Has the Jersey housing market turned a corner?

Has the Jersey housing market turned a corner?

7th May 2015

At long last, things are changing in the housing market, and for the better. After a slow few years that saw prices staying flat and activity at low levels, it looks like the Jersey property market has turned the corner.

The end of February saw the media report that the five-year slump in housing prices was over, with the first annual rise since 2009 with all types of flats and houses increasing in value.

The index that measures property prices across all classes was up by 3%, with  2014 seeing the price of a typical three-bedroom house rise by £18,000, while two-bedroom flats rose by £19,000 and one-bedroom flats rose by £1,000.

That news has brought with it a welcome surge in activity within the property market here in Jersey.

Here at Skipton we have seen definite signs of sustained improvement, which is evidenced by the large volumes of inquiries that are translating into completions. It’s happening all across the market, from homes designated for first-time buyers to the kinds of larger homes that are traditionally sought by growing families.

In Jersey, Skipton has seen a 40% increase in our mortgage pipeline since the beginning of 2015. That’s not just down to new prospective homeowners looking for a place to live – it’s because Islanders who have had their properties on the market for some time are starting to receive sensible offers, as confidence improves.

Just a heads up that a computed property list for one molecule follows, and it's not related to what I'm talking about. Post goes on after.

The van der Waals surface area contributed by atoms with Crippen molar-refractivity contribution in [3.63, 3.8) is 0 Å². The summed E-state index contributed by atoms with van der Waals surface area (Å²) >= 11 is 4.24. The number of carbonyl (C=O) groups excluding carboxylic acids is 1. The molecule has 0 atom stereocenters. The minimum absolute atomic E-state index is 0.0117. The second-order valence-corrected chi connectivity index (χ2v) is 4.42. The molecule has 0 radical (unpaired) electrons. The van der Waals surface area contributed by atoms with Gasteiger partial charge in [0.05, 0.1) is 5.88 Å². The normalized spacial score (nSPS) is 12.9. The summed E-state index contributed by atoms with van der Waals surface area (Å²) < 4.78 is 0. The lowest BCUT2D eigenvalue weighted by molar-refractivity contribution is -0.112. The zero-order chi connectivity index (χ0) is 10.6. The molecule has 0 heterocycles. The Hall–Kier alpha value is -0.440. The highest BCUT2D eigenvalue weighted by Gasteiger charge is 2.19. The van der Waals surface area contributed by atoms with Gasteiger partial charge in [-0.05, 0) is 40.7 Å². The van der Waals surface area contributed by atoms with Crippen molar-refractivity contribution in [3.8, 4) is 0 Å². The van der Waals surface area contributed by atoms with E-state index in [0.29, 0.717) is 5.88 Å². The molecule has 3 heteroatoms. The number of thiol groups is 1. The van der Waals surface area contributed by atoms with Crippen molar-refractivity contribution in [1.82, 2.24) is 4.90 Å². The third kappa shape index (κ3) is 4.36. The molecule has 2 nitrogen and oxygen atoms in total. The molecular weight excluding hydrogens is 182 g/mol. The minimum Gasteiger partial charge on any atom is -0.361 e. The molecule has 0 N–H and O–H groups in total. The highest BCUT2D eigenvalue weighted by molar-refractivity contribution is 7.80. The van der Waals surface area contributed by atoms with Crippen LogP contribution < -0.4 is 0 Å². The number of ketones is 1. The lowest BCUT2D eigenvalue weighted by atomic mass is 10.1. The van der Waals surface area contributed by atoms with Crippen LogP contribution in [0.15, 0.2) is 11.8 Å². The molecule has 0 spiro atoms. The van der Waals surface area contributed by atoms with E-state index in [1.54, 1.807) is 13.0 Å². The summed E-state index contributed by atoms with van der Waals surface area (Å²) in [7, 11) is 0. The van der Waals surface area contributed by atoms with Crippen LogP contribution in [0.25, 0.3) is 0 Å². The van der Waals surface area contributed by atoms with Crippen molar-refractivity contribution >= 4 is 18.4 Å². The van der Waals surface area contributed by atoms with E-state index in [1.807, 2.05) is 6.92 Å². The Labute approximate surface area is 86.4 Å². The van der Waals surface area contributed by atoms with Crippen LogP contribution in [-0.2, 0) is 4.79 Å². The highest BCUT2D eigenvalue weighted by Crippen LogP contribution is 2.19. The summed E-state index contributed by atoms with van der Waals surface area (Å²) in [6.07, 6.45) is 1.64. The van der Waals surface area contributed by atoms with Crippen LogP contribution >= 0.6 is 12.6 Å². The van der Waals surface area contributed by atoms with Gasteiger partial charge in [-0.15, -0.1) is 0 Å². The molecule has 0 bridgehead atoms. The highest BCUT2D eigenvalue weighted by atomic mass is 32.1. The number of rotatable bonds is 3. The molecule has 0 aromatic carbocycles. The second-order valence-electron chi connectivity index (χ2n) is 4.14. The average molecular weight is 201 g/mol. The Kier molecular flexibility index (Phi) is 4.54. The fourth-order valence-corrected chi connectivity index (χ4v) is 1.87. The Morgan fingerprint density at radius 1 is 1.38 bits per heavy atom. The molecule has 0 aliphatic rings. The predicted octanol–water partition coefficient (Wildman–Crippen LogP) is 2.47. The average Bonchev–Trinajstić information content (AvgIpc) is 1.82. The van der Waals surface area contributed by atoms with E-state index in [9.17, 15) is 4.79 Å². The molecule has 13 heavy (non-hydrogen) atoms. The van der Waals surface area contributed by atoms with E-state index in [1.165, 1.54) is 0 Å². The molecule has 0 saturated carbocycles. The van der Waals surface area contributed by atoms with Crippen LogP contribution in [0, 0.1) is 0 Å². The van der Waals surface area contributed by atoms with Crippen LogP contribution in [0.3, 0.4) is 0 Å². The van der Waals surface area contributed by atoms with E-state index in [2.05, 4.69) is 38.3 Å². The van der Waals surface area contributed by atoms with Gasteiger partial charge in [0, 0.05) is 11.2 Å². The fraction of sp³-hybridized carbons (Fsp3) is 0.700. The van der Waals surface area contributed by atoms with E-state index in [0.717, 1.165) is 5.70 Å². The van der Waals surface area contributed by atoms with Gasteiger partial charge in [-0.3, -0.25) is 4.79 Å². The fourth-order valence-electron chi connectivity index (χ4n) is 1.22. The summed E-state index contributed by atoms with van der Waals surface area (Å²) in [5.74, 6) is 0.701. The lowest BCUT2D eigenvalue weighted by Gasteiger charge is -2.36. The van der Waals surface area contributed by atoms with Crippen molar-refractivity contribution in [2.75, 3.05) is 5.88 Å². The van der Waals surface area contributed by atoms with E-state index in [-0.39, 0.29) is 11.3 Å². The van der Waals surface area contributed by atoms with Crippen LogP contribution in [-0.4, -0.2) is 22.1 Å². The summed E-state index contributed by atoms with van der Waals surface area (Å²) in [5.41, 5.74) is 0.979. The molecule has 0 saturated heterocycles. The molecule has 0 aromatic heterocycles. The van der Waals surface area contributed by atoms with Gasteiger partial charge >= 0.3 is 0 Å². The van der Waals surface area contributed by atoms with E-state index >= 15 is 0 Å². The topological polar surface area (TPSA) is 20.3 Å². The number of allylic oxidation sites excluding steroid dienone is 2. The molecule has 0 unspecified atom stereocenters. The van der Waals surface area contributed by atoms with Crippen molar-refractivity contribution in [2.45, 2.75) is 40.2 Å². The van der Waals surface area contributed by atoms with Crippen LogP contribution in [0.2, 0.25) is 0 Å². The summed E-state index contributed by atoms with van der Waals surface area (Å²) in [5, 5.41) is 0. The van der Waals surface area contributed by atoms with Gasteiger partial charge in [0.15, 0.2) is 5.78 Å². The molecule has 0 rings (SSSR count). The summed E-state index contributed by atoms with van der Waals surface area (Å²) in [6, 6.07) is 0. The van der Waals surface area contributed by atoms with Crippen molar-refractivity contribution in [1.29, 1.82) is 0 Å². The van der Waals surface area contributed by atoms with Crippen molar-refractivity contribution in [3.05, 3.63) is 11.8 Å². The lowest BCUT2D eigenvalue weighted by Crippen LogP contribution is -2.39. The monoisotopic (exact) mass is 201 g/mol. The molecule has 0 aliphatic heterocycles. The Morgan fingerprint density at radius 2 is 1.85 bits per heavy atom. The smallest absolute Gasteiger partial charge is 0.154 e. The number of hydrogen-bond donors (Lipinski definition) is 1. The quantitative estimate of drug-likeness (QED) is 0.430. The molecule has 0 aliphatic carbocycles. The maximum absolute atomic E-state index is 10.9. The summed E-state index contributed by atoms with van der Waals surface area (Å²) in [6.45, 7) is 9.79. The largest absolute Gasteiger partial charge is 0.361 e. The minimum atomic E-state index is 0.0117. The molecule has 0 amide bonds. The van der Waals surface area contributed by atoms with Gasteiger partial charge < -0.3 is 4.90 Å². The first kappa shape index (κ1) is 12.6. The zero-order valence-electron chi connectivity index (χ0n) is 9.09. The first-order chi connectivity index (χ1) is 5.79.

There’s more than just a rise in inquiries too – this March we completed 100% more new mortgages than we did in March 2014. And a further welcome trend (albeit one that can add some frustration along the line) is that longer and longer “chains” of property sales seem to be appearing – the reason that’s good news is that it backs up our feeling that demand is returning across the property spectrum.

Of course, the increase in property values and the upswing in activity doesn’t mean that we should anticipate the kind of boom in prices that we saw in 2007 and 2008 – those rises were unsustainable, and what we’ve seen over the last few years is a long-running correction to that boom.

What’s encouraging from the most recent data both here at Skipton and across the sector as a whole, is that measured, sustainable growth is returning. As the year continues, we expect that trend to maintain itself as sustainable rises in both activity and prices deliver benefits for the whole sector, and the Island community as a whole.